Nature of the Animal
As massive and bulky as they appear, many people are under the impression that bison are slow and awkward. In reality, bison can outrun and easily out-maneuver most horses. They have the agility of a deer. And if on the run, they can easily break through seemingly adequate corrals.
Well-known and admired for their stamina, bison are lightning fast and can run for many miles. They can sprint upwards of 40-miles per hour and have the ability to jump straight up from a complete standstill. Much like a mountain goat, a bison can traverse rough, rocky terrain. At the same time, they are content on the flat prairies many call home.
Although bison are normally quite docile and may allow people to approach them, they can be unpredictable and may charge people or machines in the blink of an eye. They can pivot on their hind feet as well as their front feet and are incredibly fast.
Bison seem to thrive in many environments. They have been taken from the sub-zero temperatures of the Dakotas in mid-winter, directly to the sub-tropical climate of the Hawaiian Island of Kauai with no ill effects. Bison are raised in areas ranging from the harsh climate of Kodiak Island, Alaska to the extremely warm climates of Florida and Texas.
Bison are naturally hardy and extremely healthy. They have very few natural predators and are known to hold their own against Kodiak bears. Their biggest threat is disease transmission from other, non-native species, and parasites.
Even in ranch environments, bison have retained their natural instincts for survival. They can weather storms and help their newborn calves survive in blizzards that would kill entire herds of cattle. Bison stand face first into the winter winds as the wind blows their hair down. They don't turn their hindquarters into the wind, nor do they move with it. Their heavy winter coats provide all the protection they need from the bitter cold.
In winter both sexes are covered with a thick, woolly coat of dark-brown hair with longer and darker hair on their heads and forequarters. Bison can root through deep snow cover to get to the grass below, using their massive head like a shovel to push the snow out of the way. When necessary, they can eat snow for water or use their muzzle or hooves to break ice to reach water.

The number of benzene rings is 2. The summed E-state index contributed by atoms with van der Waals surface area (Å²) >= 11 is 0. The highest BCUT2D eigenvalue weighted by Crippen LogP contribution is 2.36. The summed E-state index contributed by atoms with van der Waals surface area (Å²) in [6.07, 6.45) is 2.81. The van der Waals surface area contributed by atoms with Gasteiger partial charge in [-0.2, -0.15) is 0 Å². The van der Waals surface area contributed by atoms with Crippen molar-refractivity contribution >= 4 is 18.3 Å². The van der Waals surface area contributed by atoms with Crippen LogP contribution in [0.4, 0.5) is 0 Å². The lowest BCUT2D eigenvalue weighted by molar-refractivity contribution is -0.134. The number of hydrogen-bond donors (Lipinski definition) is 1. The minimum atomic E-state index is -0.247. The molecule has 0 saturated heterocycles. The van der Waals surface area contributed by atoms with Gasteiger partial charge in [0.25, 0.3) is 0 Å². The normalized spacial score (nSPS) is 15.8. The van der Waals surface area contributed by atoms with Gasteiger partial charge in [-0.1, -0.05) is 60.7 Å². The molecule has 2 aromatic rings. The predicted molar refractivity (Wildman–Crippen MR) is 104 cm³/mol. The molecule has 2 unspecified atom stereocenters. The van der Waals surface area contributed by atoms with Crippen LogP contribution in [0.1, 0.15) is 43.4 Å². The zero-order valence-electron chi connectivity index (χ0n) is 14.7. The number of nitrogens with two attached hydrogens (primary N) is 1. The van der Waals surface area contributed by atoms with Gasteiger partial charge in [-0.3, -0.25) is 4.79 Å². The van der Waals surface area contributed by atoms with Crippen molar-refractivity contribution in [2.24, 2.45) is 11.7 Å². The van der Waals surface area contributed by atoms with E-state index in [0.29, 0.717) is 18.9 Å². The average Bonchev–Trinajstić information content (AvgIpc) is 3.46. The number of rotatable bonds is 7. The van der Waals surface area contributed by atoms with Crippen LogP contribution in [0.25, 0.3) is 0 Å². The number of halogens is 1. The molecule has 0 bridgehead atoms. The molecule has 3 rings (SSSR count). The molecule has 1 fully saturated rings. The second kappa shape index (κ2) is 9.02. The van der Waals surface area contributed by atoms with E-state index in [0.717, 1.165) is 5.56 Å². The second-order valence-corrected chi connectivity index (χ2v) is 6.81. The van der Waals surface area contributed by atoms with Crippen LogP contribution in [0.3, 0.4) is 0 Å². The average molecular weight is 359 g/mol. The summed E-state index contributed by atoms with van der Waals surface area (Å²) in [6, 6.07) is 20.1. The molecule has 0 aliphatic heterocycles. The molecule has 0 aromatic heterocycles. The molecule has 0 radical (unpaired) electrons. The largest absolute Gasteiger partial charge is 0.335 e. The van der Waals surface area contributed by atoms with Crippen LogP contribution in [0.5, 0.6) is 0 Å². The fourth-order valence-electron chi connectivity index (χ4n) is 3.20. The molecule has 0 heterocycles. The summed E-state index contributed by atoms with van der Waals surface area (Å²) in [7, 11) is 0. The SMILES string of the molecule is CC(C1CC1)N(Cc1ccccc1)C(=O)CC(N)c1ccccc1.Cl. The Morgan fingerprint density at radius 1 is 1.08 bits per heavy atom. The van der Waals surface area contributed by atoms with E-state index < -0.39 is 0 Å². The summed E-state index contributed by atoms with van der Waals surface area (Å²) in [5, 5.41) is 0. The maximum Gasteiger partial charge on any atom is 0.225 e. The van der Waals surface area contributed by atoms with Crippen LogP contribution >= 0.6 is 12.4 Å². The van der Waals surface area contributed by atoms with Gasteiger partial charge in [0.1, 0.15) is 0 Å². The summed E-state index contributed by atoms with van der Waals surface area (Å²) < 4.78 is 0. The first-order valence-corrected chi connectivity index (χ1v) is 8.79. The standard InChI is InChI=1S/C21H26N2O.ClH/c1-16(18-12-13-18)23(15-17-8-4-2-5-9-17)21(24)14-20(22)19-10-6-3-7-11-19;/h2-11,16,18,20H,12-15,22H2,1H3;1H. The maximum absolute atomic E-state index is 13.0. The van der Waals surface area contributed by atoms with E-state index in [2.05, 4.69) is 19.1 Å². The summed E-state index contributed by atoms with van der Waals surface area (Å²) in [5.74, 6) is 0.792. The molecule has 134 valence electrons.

The heat of summer doesn't bother bison. After shedding their heavy coats in spring, long hair remains on the animal's head, forelegs and hump. They languish in the sun and keep their noses into the breeze. Bison love water. They have the ability to smell water from miles away, and are excellent swimmers.
Bison mature later than cattle and normally breed at two years of age. After a gestation period of 280-days, bison cows produce calves. Most calves are born in the spring as the rutting season is typically in July and August. At birth, they weigh around 40-pounds and shortly after birth calves are standing, nursing and able to keep up with their mothers and the herd.
Bison calves nurse more frequently than other ruminants and they begin to eat forage on their first day of life. They grow and develop rapidly, typically weighing about 450 pounds by their first birthday. They mature in 5-6-years, with cows weighing about 1,000-pounds and bulls weighing from 1,500 to over 2,000-pounds.
Bison are very protective and operate as a group when threatened. They face into the threat and back each other up. They are protective of their young and will position themselves between a perceived threat and their calves.
Bison are curious, intelligent, territorial, dignified, playful and tremendously strong. The nature of the animal requires they be treated with respect and caution; they are wild animals. They are not mean animals, but will not hesitate to react if they feel threatened.
Bison are adaptable, hardy, disease-resistant and majestic. They are unique animals that have survived near-extinction to rally back from the brink of disaster. They offer to us those traits that have enabled them to survive. By working with these animals, learning what makes them successful in a variety of situations and environments, we gain much from these creatures and ensure their continued presence in our future.
Most text excerpted from Bison Breeder's Handbook, 4th edition 2001, copyright 2001 National Bison Association.